Here we can see the real differences between organizations such as the Astros, Pirates, and Cubs, and the Brewers, Cardinals, and Reds. The Cubs have extreme roster flexibility at the moment, which is appropriate for a rebuilding club. The bulk of their core will be gone after 2014. The Astros don’t have a core-identity, with players scattered between 2014, 2015, and 2016 contract expiration dates. The Pirates have a long-term outlook with their core, boasting three players through 2015 and average ages spanning between player primes.

Oddly enough, the three divisional favorites have their contracts distributed in different ways, which of course signifies that there’s no correct way to build a winner. Cincinnati’s core is extremely young, and they boast a handful of players under contract through 2015. By contrast, the Cardinals’ core is 3-4 years older with significant pieces under control through 2016. The Brewers split the difference, boasting an old core with a bulk of contracts expiring within three seasons.

INDIVIDUAL CLUBS

Cincinnati Reds
Jay Bruce (2016; ages 25-29): 2076 PA, 112 OPS+
Mat Latos (2015; ages 24-27): 429.7 IP, 108 ERA+
Drew Stubbs (2015; ages 27-30): 1460 PA, 96 OPS+
Mike Leake (2015; ages 24-27): 306 IP, 99 ERA+
Aroldis Chapman (2015; ages 24-27): 63.3 IP, 122 ERA+
Sean Marshall (2015; ages 29-32): 530 IP, 112 ERA+
Johnny Cueto (2014; ages 26-28): 687 IP, 109 ERA+
Homer Bailey (2014; ages 26-28): 436 IP, 85 ERA+
(Ages: 25.6-28.5): .625 above average, .000 notably above average, 1768 PA / 398.1 IP

The other day, while researching the Reds, I tweeted that the Reds’ organization has one of the best shots at a mini-dynasty in the NL Central. First and foremost, they have several young, above average players under contract for extended periods of time. Useful MLB players like Drew Stubbs and Mike Leake are under control for several years, as is the electric arm of Aroldis Chapman. Ace-in-training Johnny Cueto and former top-prospect Homer Bailey both look to be gone by 2015, but that still gives the Reds three seasons with both pitchers. Not included here, of course, is the wave of prospects that the Reds have in-waiting, meaning that even if they can’t keep Joey Votto, they will introduce talented youngsters into a strong long-term core. The Reds are surely a team to reckon with in the future, especially if they find prudent answers to their existing questions.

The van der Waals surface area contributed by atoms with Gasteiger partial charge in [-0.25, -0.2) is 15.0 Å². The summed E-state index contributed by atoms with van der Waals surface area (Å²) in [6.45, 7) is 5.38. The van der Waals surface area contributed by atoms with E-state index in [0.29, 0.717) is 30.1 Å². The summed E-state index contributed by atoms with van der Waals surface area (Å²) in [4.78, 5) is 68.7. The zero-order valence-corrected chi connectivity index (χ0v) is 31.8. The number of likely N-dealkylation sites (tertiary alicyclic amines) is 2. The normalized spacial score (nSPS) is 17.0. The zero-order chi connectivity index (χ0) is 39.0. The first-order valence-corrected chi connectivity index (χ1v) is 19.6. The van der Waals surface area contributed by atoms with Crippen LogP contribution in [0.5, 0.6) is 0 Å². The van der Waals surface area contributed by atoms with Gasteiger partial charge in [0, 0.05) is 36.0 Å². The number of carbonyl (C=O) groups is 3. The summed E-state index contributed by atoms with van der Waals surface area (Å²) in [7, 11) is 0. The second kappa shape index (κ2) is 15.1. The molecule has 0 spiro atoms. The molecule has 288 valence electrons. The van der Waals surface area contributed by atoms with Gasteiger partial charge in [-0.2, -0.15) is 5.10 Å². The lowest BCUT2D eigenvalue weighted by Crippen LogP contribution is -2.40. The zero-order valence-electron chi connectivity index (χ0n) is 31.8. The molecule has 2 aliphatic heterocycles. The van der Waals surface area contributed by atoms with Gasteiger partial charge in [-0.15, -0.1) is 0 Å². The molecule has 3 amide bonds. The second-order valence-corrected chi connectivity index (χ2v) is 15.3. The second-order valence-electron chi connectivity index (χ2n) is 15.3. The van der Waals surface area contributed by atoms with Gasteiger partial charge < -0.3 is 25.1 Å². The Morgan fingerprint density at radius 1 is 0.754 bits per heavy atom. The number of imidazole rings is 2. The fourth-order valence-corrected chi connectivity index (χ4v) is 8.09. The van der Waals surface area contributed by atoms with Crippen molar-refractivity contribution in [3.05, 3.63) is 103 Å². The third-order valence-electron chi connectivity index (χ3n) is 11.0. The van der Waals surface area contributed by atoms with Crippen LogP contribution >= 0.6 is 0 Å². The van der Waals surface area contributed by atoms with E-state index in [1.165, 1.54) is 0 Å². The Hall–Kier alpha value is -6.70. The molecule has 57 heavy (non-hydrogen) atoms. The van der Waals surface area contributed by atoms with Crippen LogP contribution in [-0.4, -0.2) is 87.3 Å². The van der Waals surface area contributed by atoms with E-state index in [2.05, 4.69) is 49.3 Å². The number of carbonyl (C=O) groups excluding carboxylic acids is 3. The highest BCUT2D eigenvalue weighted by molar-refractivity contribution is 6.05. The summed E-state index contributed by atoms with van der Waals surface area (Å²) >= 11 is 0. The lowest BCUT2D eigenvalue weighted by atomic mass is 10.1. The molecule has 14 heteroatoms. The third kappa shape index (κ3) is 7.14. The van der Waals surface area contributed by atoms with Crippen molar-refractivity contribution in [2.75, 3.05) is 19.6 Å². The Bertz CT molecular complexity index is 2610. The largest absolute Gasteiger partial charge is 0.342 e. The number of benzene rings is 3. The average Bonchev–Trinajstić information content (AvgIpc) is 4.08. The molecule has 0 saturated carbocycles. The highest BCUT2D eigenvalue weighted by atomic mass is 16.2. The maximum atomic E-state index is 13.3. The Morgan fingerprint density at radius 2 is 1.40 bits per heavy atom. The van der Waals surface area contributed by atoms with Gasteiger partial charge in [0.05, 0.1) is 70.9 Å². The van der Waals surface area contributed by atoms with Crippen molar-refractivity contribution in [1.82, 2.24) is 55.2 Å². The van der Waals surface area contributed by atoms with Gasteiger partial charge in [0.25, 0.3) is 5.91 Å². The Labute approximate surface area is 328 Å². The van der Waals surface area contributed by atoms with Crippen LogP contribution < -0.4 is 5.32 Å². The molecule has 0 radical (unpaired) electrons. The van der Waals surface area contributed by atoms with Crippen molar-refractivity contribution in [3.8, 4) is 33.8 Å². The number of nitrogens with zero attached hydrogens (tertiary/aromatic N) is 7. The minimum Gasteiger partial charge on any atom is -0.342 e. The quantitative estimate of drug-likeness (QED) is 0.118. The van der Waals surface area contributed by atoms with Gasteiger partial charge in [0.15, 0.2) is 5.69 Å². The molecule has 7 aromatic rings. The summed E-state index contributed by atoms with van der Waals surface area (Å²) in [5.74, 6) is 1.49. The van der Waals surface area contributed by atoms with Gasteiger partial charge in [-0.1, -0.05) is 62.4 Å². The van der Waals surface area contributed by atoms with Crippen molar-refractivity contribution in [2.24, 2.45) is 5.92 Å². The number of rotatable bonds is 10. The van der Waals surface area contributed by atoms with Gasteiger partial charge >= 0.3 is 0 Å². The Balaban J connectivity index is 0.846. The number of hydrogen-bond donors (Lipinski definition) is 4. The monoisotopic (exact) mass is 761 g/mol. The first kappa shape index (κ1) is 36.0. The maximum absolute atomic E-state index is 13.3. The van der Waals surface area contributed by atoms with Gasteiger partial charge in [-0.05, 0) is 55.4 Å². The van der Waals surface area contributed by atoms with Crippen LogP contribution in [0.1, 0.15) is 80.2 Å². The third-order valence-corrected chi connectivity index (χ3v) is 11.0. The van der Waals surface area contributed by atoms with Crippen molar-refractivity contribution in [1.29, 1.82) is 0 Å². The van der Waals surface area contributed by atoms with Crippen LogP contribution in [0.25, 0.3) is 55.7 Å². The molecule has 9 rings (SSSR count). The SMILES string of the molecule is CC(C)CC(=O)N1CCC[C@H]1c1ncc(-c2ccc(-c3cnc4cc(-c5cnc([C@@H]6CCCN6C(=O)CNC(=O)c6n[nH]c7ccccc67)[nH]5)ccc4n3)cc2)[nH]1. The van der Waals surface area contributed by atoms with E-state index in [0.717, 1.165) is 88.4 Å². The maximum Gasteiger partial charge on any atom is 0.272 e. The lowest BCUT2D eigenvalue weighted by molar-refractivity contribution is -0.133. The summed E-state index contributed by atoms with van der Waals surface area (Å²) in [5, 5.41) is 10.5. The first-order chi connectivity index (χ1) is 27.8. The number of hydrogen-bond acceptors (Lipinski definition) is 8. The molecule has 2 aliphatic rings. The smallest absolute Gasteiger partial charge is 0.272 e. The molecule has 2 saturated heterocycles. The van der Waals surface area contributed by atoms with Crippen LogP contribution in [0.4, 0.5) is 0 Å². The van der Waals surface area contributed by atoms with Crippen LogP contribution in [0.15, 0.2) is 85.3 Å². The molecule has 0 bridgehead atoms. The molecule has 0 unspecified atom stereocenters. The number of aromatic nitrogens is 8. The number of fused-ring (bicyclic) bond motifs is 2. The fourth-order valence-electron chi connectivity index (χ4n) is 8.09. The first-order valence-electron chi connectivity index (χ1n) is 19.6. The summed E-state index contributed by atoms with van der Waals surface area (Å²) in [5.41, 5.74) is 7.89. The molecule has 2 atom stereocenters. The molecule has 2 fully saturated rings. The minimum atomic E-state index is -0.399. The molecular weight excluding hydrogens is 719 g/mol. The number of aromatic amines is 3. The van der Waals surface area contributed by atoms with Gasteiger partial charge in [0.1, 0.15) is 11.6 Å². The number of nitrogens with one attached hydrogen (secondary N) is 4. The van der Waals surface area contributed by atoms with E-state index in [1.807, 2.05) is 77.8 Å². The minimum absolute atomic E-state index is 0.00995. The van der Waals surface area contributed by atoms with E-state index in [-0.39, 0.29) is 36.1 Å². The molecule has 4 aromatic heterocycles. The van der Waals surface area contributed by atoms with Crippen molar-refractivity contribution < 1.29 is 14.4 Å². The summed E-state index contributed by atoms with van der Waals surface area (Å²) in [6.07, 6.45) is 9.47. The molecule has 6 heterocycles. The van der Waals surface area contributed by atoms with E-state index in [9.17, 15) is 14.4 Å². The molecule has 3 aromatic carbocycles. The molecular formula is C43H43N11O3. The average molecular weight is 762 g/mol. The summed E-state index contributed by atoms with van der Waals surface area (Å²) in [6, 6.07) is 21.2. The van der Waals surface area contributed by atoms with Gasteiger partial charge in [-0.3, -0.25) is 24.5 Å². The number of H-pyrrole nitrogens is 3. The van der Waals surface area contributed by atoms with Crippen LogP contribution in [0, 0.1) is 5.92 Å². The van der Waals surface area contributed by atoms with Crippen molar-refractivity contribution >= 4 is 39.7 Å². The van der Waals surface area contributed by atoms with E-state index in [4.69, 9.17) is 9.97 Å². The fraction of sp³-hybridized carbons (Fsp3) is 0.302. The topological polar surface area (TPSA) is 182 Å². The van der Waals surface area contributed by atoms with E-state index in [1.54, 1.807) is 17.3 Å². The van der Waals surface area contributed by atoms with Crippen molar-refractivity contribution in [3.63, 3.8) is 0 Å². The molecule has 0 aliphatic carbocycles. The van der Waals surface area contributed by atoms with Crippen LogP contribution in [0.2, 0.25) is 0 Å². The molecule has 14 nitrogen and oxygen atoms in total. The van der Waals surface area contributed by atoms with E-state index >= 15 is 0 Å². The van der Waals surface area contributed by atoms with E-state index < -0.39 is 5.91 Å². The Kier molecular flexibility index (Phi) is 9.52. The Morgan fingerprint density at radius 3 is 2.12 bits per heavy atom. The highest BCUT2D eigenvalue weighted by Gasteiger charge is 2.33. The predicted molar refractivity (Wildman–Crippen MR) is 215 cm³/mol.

Pittsburgh Pirates
Andrew McCutchen (2017; ages 25-30): 1824 PA, 123 OPS+
Neil Walker (2016; ages 26-30): 1171 PA, 108 OPS+
Jose Tabata (2016; ages 23-27): 823 PA, 101 OPS+
James McDonald (2015; ages 27-30): 311.7 IP, 97 ERA+
Pedro Alvarez (2015; ages 25-28): 648 PA, 90 OPS+
Garrett Jones (2015; ages 31-34): 1574 PA, 108 OPS+
Charlie Morton (2014; ages 28-30): 423 IP, 79 ERA+
Casey McGehee (2014; ages 29-31): 1689 PA, 99 OPS+)
(Ages: 26.8-30.0): .500 above average, .000 notably above average, 1288 PA / 367.35 IP

While the Pirates had their share of trouble carrying 90 competitive games through the full 162 in 2011, their core suggests that strong opportunities to win the division are in the club’s future. Andrew McCutchen solidified his status as the face of the franchise, signing an extension that will keep him in Pittsburgh during the full duration of his prime years. Behind McCutchen stand a gang of serviceable players such as Neil Walker and Jose Tabata, as well as ready-to-explode candidate, Pedro Alvarez. Not unlike the Brewers of the last few years, the Pirates’ fates may depend on the club’s ability to find pitchers to accompany their batting core. However, the batting core is in place for quite some time, giving the club many different approaches to their building process.

Houston Astros
Brett Wallace (2016; ages 25-29): 538 PA, 87 OPS+
Jordan Schafer (2016; ages 25-29): 533 PA, 69 OPS+
Bud Norris (2015; ages 27-30): 395.3 IP, 91 ERA+
Wesley Wright (2015; ages 27-30): 145.3 IP, 82 ERA+
Jed Lowrie (2014; ages 28-30): 920 PA, 92 OPS+
Wandy Rodriguez (2014; ages 33-35): 1176 IP, 102 ERA+
(ages 27.5-30.5): .167 above average, .000 notably above average, 664 PA / 572 IP

The Astros are in full-on rebuilding mode, and at the very least, they have the lack of long-term contracts to show for it. Their 2012 roster is full of young players with little-to-no MLB service time, but those players do not exactly constitute a future core for the club. Brett Wallace and Jordan Schafer are two of the most accomplished MLB players in the field for the Astros, and they will have their chance to change the perception that they are prospects cast off from other organizations. Veteran Wandy Rodriguez is the lone average player in the core, although Jed Lowrie finally gets his chance to prove himself during a full season, and he could improve on his limited career record.